Minister of Transportation and Communications Lin Chia-lung (林佳龍) yesterday called on Taiwan Railways Administration (TRA) Director-General Chang Chen-yuan (張政源) to provide an explanation after the TRA was criticized for spending NT$8.84 million (US$310,644) on publications allegedly extolling his personal achievements.
The agency on Wednesday published a set of four Chinese-language books titled Train for Change (一張通往改變的車票), which expand on the agency’s reforms over the past two years.
However, some local media reported that the books might be aimed at touting Chang’s achievements before his retirement next week.
Chang in November 2018 took over after former TRA director-general Jason Lu (鹿潔身) resigned over the Puyuma Express train derailment on Oct. 21 that year, in which 18 people were killed and 291 injured.
The agency’s past publications only cost hundreds of thousands of New Taiwan dollars, so it is curious that the latest publication cost millions, Chinese Nationalist Party (KMT) Legislator Hung Mong-kai (洪孟楷) said on Friday, asking whether the books contain advertisements or other propaganda.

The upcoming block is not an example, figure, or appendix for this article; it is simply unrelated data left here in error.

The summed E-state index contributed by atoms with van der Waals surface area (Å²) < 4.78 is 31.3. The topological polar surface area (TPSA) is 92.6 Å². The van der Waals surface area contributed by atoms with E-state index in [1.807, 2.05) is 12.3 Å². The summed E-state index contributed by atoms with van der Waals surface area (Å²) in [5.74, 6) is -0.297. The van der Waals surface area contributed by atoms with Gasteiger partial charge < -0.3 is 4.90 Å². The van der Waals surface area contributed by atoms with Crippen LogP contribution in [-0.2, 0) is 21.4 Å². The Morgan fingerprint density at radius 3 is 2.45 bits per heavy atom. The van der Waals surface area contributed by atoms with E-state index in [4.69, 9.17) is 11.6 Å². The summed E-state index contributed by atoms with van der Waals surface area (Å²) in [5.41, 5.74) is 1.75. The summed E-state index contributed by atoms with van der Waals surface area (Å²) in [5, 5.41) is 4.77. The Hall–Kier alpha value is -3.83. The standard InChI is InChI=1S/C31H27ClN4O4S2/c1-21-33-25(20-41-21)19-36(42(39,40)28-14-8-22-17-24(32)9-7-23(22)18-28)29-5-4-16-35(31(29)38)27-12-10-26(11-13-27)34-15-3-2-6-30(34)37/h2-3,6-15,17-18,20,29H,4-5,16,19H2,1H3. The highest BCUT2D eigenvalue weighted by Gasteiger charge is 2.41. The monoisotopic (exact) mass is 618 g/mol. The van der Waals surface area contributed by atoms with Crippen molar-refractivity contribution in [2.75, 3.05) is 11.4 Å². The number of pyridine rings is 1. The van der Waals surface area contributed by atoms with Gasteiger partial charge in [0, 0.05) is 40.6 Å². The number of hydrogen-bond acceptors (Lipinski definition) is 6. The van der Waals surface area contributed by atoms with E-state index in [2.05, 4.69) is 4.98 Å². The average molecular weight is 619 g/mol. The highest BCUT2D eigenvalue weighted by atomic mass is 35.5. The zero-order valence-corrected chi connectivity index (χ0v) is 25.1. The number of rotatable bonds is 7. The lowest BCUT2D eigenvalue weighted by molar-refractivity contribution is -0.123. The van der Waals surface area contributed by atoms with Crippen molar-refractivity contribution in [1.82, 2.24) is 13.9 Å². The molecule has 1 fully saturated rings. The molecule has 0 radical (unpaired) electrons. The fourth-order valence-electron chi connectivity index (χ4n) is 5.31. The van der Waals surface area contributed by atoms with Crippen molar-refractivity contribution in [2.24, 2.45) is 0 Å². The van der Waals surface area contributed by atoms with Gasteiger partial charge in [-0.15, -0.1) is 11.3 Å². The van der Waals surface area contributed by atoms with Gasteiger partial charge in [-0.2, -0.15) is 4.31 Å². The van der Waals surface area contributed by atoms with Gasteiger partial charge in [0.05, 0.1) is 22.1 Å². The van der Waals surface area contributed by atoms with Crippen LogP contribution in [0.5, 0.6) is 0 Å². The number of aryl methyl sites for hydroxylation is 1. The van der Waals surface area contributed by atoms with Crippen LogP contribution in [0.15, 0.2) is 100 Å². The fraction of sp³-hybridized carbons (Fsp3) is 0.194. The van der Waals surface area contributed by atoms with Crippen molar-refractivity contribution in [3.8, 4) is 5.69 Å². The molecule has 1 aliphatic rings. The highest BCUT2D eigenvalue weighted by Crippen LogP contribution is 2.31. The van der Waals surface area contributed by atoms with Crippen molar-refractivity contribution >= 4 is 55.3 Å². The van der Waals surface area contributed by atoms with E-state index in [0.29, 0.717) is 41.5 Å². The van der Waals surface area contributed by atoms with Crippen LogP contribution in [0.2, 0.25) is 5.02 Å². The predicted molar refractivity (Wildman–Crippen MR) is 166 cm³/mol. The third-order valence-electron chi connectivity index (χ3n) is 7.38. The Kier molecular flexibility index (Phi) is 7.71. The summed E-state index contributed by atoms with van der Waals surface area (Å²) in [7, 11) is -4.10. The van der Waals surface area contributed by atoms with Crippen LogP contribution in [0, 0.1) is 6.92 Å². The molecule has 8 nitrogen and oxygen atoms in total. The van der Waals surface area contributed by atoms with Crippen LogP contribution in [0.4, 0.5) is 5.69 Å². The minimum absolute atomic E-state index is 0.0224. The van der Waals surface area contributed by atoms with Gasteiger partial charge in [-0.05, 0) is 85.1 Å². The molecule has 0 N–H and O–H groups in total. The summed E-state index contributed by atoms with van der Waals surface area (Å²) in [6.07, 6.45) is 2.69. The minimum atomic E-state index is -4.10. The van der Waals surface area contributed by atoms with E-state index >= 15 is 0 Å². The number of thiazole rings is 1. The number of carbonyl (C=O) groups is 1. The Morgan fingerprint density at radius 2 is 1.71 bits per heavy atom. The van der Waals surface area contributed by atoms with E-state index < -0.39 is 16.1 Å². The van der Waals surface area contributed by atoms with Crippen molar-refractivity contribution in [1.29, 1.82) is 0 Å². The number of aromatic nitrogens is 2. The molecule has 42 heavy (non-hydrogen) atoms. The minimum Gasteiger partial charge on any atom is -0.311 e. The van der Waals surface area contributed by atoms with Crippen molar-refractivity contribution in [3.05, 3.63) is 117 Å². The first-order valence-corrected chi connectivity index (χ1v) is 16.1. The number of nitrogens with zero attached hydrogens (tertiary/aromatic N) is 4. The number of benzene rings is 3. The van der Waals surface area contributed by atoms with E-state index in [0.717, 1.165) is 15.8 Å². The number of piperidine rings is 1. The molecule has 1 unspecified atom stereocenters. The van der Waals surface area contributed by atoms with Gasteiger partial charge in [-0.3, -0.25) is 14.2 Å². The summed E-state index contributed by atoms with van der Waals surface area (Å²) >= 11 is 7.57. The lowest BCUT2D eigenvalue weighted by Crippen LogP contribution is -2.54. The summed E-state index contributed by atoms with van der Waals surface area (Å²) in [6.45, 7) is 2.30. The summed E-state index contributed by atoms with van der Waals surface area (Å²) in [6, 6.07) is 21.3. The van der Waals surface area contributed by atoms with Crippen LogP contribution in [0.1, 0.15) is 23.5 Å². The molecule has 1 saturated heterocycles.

The public would not trust the agency if it focuses more on marketing itself than improving railway safety, New Power Party Legislator Chiu Hsien-chih (邱顯智) said.
Publications on the TRA’s developments are conducive to research, reform and tourism related to railways, Lin said yesterday.
However, given that the books in question are for sale, the revenue should go to the TRA, but the agency should explain whether the books’ value is worth the cost, he said.
Separately, Chang denied accusations that the books only tout his performance.
Rather, they document the 16,000 TRA employees’ efforts at improving railway operations, and include interviews with more than 100 staff, he said.
The TRA last year decided to publish the books in the hope of improving communication with the public, he said.
Chang said that the four books revolve around four themes — railway reforms, economics, aesthetics, and the past and future of the nation’s century-old railway culture.
They are not just government propaganda, but are aimed at being interesting reads, he added.
Chang said that the publishing cost was reasonable.
There are 12,000 copies of the books, with each to be sold at NT$500, so the agency expects to receive returns totalling NT$5 million, he said.
Commonwealth Publishing Co beat two other firms to win the bid in August last year, the TRA said.
Of the NT$8.84 million, NT$7.13 million was spent on book planning, design and printing, as well as editing, interviewing, photography and image authorization, it said.
The agency also planned three book launches that cost NT$910,000 in total and other marketing activities that cost NT$800,000, it said.
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